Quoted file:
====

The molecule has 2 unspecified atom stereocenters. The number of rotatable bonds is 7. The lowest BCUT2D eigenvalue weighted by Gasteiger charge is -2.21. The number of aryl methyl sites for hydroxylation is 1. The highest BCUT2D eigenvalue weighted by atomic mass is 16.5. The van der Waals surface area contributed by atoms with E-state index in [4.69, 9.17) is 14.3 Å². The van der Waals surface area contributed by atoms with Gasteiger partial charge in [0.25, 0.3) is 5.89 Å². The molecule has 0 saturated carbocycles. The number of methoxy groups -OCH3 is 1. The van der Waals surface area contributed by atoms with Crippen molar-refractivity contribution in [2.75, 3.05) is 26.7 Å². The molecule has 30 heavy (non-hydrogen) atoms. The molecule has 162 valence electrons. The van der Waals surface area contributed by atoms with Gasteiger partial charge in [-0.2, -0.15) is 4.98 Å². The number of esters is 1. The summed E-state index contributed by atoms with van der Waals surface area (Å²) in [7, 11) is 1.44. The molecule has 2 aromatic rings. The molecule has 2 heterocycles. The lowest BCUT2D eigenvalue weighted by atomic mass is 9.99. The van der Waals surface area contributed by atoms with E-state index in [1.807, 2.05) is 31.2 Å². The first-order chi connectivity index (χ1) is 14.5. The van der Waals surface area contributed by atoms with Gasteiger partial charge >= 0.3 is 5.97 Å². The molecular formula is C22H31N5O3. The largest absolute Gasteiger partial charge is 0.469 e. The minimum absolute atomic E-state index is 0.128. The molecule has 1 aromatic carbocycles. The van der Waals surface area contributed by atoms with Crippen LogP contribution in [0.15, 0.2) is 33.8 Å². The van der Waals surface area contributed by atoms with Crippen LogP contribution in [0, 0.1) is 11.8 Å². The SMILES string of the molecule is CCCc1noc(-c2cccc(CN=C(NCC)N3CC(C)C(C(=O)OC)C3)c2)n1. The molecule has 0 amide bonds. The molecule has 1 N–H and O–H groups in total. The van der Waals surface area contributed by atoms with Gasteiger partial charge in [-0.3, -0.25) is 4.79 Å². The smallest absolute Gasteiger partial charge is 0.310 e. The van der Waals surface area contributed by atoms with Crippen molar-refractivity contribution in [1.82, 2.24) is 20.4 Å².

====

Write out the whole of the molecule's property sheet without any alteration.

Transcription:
The molecule has 2 unspecified atom stereocenters. The number of rotatable bonds is 7. The lowest BCUT2D eigenvalue weighted by Gasteiger charge is -2.21. The number of aryl methyl sites for hydroxylation is 1. The highest BCUT2D eigenvalue weighted by atomic mass is 16.5. The van der Waals surface area contributed by atoms with E-state index in [4.69, 9.17) is 14.3 Å². The van der Waals surface area contributed by atoms with Gasteiger partial charge in [0.25, 0.3) is 5.89 Å². The molecule has 0 saturated carbocycles. The number of methoxy groups -OCH3 is 1. The van der Waals surface area contributed by atoms with Crippen molar-refractivity contribution in [2.75, 3.05) is 26.7 Å². The molecule has 30 heavy (non-hydrogen) atoms. The molecule has 162 valence electrons. The van der Waals surface area contributed by atoms with Gasteiger partial charge in [-0.2, -0.15) is 4.98 Å². The number of esters is 1. The summed E-state index contributed by atoms with van der Waals surface area (Å²) in [7, 11) is 1.44. The molecule has 2 aromatic rings. The molecule has 2 heterocycles. The lowest BCUT2D eigenvalue weighted by atomic mass is 9.99. The van der Waals surface area contributed by atoms with E-state index in [1.807, 2.05) is 31.2 Å². The first-order chi connectivity index (χ1) is 14.5. The van der Waals surface area contributed by atoms with Gasteiger partial charge >= 0.3 is 5.97 Å². The molecular formula is C22H31N5O3. The largest absolute Gasteiger partial charge is 0.469 e. The minimum absolute atomic E-state index is 0.128. The molecule has 1 aromatic carbocycles. The van der Waals surface area contributed by atoms with Crippen LogP contribution in [0.15, 0.2) is 33.8 Å². The van der Waals surface area contributed by atoms with Crippen LogP contribution in [0, 0.1) is 11.8 Å². The SMILES string of the molecule is CCCc1noc(-c2cccc(CN=C(NCC)N3CC(C)C(C(=O)OC)C3)c2)n1. The molecule has 0 amide bonds. The molecule has 1 N–H and O–H groups in total. The van der Waals surface area contributed by atoms with Gasteiger partial charge in [-0.3, -0.25) is 4.79 Å². The smallest absolute Gasteiger partial charge is 0.310 e. The van der Waals surface area contributed by atoms with Crippen molar-refractivity contribution in [1.82, 2.24) is 20.4 Å².